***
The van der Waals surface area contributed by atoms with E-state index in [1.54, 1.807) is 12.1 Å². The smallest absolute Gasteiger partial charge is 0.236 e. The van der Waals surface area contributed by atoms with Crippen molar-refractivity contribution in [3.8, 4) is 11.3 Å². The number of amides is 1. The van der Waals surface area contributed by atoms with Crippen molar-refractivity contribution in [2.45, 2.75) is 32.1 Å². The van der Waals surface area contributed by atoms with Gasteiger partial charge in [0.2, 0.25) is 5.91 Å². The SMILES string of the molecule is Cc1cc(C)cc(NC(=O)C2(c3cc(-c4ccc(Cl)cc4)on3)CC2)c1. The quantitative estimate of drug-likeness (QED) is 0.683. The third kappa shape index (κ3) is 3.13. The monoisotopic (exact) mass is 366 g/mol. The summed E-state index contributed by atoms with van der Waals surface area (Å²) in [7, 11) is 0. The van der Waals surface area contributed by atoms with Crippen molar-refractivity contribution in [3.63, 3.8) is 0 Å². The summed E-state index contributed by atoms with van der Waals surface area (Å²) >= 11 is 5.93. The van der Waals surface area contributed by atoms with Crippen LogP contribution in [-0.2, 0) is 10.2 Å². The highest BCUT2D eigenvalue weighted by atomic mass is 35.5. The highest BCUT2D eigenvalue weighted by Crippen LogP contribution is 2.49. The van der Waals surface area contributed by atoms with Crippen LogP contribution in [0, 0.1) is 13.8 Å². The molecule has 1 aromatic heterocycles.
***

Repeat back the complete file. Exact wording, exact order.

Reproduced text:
The van der Waals surface area contributed by atoms with E-state index in [1.54, 1.807) is 12.1 Å². The smallest absolute Gasteiger partial charge is 0.236 e. The van der Waals surface area contributed by atoms with Crippen molar-refractivity contribution in [3.8, 4) is 11.3 Å². The number of amides is 1. The van der Waals surface area contributed by atoms with Crippen molar-refractivity contribution in [2.45, 2.75) is 32.1 Å². The van der Waals surface area contributed by atoms with Gasteiger partial charge in [0.2, 0.25) is 5.91 Å². The SMILES string of the molecule is Cc1cc(C)cc(NC(=O)C2(c3cc(-c4ccc(Cl)cc4)on3)CC2)c1. The quantitative estimate of drug-likeness (QED) is 0.683. The third kappa shape index (κ3) is 3.13. The monoisotopic (exact) mass is 366 g/mol. The summed E-state index contributed by atoms with van der Waals surface area (Å²) in [7, 11) is 0. The van der Waals surface area contributed by atoms with Crippen molar-refractivity contribution in [3.63, 3.8) is 0 Å². The summed E-state index contributed by atoms with van der Waals surface area (Å²) >= 11 is 5.93. The van der Waals surface area contributed by atoms with Crippen LogP contribution in [-0.2, 0) is 10.2 Å². The highest BCUT2D eigenvalue weighted by atomic mass is 35.5. The highest BCUT2D eigenvalue weighted by Crippen LogP contribution is 2.49. The van der Waals surface area contributed by atoms with Crippen LogP contribution in [0, 0.1) is 13.8 Å². The molecule has 1 aromatic heterocycles.